• What methods of discipline and sanctions are/are not acceptable to the child’s parents or legal guardians;
  • How religious and /or cultural needs of the child will be met;
  • What contact the child will have with their parents, with other members of their family and with other people who are significant to them;
  • When and how you, as the child’s carer, will update the child’s parents or legal guardians on the child’s progress.

This will help you as the child’s carer to understand the child and to take good care of him/her.

The social worker will assist the child’s parents to give you all this information.

You should also agree the financial arrangements for the child’s care and maintenance with the parents.

The arrangements for the placement that you agree with the child’s parents or legal guardians should be written down so that you both have a copy of exactly what you have agreed and can therefore expect.

If you have other children or adults living in your household, you will need to consider how you will introduce them to the child and how you will ensure that the child is supported in settling into your family. It will be very important that you talk to the child so that they understand their situation, how long they will be living in your household and how they will be able to maintain contact with their parents as well as other relatives or friends who are important to them.

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Is there any financial support for private foster carers?

Financial arrangements are made directly between the parent and the carer. There is no financial support available for private foster carers from Hampshire County Council.

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If there are any changes in my situation do I need to tell Children's Services?

Yes. You need to tell us about significant changes during the private fostering arrangements within 48 hours. This may include:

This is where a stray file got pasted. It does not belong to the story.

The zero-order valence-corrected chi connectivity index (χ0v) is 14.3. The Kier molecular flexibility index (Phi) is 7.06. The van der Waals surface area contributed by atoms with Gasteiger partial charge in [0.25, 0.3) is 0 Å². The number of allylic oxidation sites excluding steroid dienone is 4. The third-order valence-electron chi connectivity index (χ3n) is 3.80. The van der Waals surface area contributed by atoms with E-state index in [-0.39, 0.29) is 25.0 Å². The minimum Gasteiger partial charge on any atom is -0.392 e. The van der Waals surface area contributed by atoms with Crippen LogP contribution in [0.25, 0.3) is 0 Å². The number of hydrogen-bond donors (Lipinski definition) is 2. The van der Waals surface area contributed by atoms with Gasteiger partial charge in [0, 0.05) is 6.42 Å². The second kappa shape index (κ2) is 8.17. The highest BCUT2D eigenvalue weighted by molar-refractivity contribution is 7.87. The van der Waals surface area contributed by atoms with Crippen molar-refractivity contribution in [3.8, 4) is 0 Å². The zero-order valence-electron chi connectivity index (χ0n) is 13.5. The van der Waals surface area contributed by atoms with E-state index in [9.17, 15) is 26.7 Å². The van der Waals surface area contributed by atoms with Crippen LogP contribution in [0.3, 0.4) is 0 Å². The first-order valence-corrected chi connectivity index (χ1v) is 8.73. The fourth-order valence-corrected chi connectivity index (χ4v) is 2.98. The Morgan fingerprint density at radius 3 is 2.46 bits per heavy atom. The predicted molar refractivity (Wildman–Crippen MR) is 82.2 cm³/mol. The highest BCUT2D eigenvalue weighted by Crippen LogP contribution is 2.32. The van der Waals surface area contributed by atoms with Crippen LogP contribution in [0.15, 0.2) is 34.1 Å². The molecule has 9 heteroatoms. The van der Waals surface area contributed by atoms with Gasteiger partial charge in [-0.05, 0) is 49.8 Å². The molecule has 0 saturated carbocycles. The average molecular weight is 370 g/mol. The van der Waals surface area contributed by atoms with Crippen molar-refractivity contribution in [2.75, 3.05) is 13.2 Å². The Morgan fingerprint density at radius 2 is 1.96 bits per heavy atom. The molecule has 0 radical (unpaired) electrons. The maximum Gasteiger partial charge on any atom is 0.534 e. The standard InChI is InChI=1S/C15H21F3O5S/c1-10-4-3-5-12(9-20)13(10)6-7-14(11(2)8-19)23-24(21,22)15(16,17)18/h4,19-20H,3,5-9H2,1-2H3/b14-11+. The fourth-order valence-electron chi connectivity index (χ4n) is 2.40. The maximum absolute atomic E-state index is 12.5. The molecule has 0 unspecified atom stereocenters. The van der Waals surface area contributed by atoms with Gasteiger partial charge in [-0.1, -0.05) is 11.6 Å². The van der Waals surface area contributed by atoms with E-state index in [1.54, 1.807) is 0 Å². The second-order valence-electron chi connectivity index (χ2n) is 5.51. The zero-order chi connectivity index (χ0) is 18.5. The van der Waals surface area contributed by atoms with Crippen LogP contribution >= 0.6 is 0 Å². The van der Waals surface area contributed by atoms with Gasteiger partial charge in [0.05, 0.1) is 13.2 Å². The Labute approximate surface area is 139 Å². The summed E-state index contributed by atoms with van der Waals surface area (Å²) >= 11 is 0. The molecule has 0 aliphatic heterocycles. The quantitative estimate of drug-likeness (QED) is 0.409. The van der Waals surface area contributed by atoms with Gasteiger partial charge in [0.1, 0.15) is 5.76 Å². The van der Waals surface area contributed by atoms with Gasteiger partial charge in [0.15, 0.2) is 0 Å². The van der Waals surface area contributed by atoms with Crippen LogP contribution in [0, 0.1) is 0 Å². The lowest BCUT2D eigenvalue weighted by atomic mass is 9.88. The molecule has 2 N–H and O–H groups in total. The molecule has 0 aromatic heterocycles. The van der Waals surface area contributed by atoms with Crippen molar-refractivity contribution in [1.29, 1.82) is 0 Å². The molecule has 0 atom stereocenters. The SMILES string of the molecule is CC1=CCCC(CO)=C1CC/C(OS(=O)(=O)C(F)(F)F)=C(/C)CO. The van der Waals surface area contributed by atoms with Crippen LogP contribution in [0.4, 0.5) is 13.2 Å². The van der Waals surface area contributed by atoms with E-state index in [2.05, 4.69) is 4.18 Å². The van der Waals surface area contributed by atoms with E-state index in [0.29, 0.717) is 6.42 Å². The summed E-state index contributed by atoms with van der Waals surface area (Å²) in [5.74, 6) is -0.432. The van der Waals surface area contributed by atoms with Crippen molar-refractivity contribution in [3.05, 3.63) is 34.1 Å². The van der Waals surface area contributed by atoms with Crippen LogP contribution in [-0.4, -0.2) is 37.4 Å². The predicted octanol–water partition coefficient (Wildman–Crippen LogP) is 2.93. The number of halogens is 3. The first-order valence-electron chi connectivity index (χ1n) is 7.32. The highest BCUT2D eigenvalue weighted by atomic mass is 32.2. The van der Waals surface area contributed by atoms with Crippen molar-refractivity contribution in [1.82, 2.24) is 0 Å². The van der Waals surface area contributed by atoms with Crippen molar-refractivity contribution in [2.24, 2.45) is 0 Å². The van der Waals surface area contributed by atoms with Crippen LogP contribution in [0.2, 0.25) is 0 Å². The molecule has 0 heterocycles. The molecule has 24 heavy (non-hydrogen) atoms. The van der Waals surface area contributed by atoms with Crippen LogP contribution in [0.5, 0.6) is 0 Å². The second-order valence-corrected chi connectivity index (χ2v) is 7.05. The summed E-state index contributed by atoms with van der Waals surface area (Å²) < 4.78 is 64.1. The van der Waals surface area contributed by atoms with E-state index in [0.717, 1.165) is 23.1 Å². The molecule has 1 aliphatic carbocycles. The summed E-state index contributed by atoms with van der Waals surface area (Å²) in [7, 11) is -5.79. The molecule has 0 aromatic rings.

• If you change address;
  • If someone is joining or leaving your household;
  • If any member of the household has court convictions, disqualifications from fostering or limits on how many you can foster;
  • If the privately fostered child dies.

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I am looking after a child who is a relative of mine, is this Private Fostering?

If you are looking after a child who is related to you, i.e. you are the child’s aunt, uncle, grandparent, brother, sister or step-parent, this is not classed as private fostering.

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What should I do if I am unhappy with the private fostering arrangement?

Difficulties most commonly arise in private fostering arrangements due to:

  • The private foster carer being provided with insufficient information about the child and his/her care needs in advance of the placement;
  • The parents not agreeing appropriate financial support for the child or failing to provide financial support at the agreed level;
  • The parents or other significant relatives failing to maintain regular, meaningful contact with the child;
  • The parents failing to maintain regular contact with the private foster carer or not being available to make important decisions that affect the child.

If you are unhappy or concerned about any issue relating to a child who you are caring for on a private fostering basis, you should contact the social worker. We will do everything possible to support you in promoting and safeguarding the child’s welfare.